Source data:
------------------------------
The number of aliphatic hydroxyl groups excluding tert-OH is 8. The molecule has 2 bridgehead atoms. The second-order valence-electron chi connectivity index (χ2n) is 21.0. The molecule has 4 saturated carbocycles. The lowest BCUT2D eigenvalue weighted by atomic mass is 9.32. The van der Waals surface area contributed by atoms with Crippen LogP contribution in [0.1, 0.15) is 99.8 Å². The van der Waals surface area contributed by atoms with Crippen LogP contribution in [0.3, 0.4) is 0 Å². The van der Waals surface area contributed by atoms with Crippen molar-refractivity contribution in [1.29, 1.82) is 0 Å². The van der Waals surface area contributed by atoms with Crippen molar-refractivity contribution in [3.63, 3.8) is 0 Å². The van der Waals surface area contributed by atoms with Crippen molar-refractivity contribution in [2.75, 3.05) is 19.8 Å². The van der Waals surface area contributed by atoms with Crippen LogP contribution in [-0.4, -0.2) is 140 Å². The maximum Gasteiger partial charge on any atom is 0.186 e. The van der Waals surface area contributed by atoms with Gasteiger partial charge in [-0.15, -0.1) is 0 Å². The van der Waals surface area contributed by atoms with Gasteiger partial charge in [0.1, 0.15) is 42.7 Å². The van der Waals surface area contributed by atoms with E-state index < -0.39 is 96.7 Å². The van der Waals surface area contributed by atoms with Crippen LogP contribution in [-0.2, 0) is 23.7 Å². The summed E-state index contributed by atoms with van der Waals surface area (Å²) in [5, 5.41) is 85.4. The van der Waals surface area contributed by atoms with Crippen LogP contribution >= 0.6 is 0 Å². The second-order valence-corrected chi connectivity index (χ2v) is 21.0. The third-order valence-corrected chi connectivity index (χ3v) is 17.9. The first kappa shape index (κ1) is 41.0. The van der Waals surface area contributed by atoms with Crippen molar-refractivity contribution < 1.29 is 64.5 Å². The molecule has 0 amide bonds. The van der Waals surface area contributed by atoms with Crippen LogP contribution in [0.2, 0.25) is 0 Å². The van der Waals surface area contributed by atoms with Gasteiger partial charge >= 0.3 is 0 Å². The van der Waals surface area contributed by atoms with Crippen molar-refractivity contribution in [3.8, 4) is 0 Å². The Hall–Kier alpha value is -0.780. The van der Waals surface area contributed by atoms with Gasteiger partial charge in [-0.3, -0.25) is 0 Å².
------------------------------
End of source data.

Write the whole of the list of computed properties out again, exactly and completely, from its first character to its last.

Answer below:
The number of aliphatic hydroxyl groups excluding tert-OH is 8. The molecule has 2 bridgehead atoms. The second-order valence-electron chi connectivity index (χ2n) is 21.0. The molecule has 4 saturated carbocycles. The lowest BCUT2D eigenvalue weighted by atomic mass is 9.32. The van der Waals surface area contributed by atoms with Crippen LogP contribution in [0.1, 0.15) is 99.8 Å². The van der Waals surface area contributed by atoms with Crippen LogP contribution in [0.3, 0.4) is 0 Å². The van der Waals surface area contributed by atoms with Crippen molar-refractivity contribution in [1.29, 1.82) is 0 Å². The van der Waals surface area contributed by atoms with Crippen molar-refractivity contribution in [3.63, 3.8) is 0 Å². The van der Waals surface area contributed by atoms with Crippen molar-refractivity contribution in [2.75, 3.05) is 19.8 Å². The van der Waals surface area contributed by atoms with Crippen LogP contribution in [-0.4, -0.2) is 140 Å². The maximum Gasteiger partial charge on any atom is 0.186 e. The van der Waals surface area contributed by atoms with Gasteiger partial charge in [-0.15, -0.1) is 0 Å². The van der Waals surface area contributed by atoms with Gasteiger partial charge in [0.1, 0.15) is 42.7 Å². The van der Waals surface area contributed by atoms with E-state index < -0.39 is 96.7 Å². The van der Waals surface area contributed by atoms with Crippen LogP contribution in [-0.2, 0) is 23.7 Å². The summed E-state index contributed by atoms with van der Waals surface area (Å²) in [5, 5.41) is 85.4. The van der Waals surface area contributed by atoms with Crippen LogP contribution >= 0.6 is 0 Å². The second-order valence-corrected chi connectivity index (χ2v) is 21.0. The third-order valence-corrected chi connectivity index (χ3v) is 17.9. The first kappa shape index (κ1) is 41.0. The van der Waals surface area contributed by atoms with Crippen molar-refractivity contribution < 1.29 is 64.5 Å². The molecule has 0 amide bonds. The van der Waals surface area contributed by atoms with Crippen LogP contribution in [0.2, 0.25) is 0 Å². The van der Waals surface area contributed by atoms with Gasteiger partial charge >= 0.3 is 0 Å². The van der Waals surface area contributed by atoms with Crippen molar-refractivity contribution in [3.8, 4) is 0 Å². The Hall–Kier alpha value is -0.780. The van der Waals surface area contributed by atoms with Gasteiger partial charge in [-0.3, -0.25) is 0 Å².